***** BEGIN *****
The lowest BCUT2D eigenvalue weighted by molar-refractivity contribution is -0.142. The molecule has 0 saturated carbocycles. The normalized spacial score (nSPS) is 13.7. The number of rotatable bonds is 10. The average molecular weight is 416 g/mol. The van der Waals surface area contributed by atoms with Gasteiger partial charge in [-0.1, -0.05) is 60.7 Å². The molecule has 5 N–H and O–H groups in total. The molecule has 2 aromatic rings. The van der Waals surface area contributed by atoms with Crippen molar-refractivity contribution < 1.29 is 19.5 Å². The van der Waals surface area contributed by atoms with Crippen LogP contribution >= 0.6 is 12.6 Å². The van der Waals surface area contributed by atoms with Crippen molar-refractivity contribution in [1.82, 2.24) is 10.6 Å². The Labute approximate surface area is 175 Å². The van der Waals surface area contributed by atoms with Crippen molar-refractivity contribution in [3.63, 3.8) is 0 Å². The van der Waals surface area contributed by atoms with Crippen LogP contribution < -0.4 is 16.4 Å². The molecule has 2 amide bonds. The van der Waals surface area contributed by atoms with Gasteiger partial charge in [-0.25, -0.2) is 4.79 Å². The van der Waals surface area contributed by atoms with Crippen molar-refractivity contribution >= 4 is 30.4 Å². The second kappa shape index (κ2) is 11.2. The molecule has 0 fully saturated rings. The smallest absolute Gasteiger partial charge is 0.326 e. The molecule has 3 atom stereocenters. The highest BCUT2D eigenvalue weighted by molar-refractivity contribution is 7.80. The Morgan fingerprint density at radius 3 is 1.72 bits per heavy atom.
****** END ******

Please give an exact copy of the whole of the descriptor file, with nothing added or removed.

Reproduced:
The lowest BCUT2D eigenvalue weighted by molar-refractivity contribution is -0.142. The molecule has 0 saturated carbocycles. The normalized spacial score (nSPS) is 13.7. The number of rotatable bonds is 10. The average molecular weight is 416 g/mol. The van der Waals surface area contributed by atoms with Gasteiger partial charge in [-0.1, -0.05) is 60.7 Å². The molecule has 5 N–H and O–H groups in total. The molecule has 2 aromatic rings. The van der Waals surface area contributed by atoms with Crippen molar-refractivity contribution < 1.29 is 19.5 Å². The van der Waals surface area contributed by atoms with Crippen LogP contribution >= 0.6 is 12.6 Å². The van der Waals surface area contributed by atoms with Crippen molar-refractivity contribution in [1.82, 2.24) is 10.6 Å². The Labute approximate surface area is 175 Å². The van der Waals surface area contributed by atoms with Crippen molar-refractivity contribution in [3.63, 3.8) is 0 Å². The van der Waals surface area contributed by atoms with Crippen LogP contribution < -0.4 is 16.4 Å². The molecule has 2 amide bonds. The van der Waals surface area contributed by atoms with Gasteiger partial charge in [-0.25, -0.2) is 4.79 Å². The van der Waals surface area contributed by atoms with Crippen molar-refractivity contribution >= 4 is 30.4 Å². The second kappa shape index (κ2) is 11.2. The molecule has 0 fully saturated rings. The smallest absolute Gasteiger partial charge is 0.326 e. The molecule has 3 atom stereocenters. The highest BCUT2D eigenvalue weighted by molar-refractivity contribution is 7.80. The Morgan fingerprint density at radius 3 is 1.72 bits per heavy atom.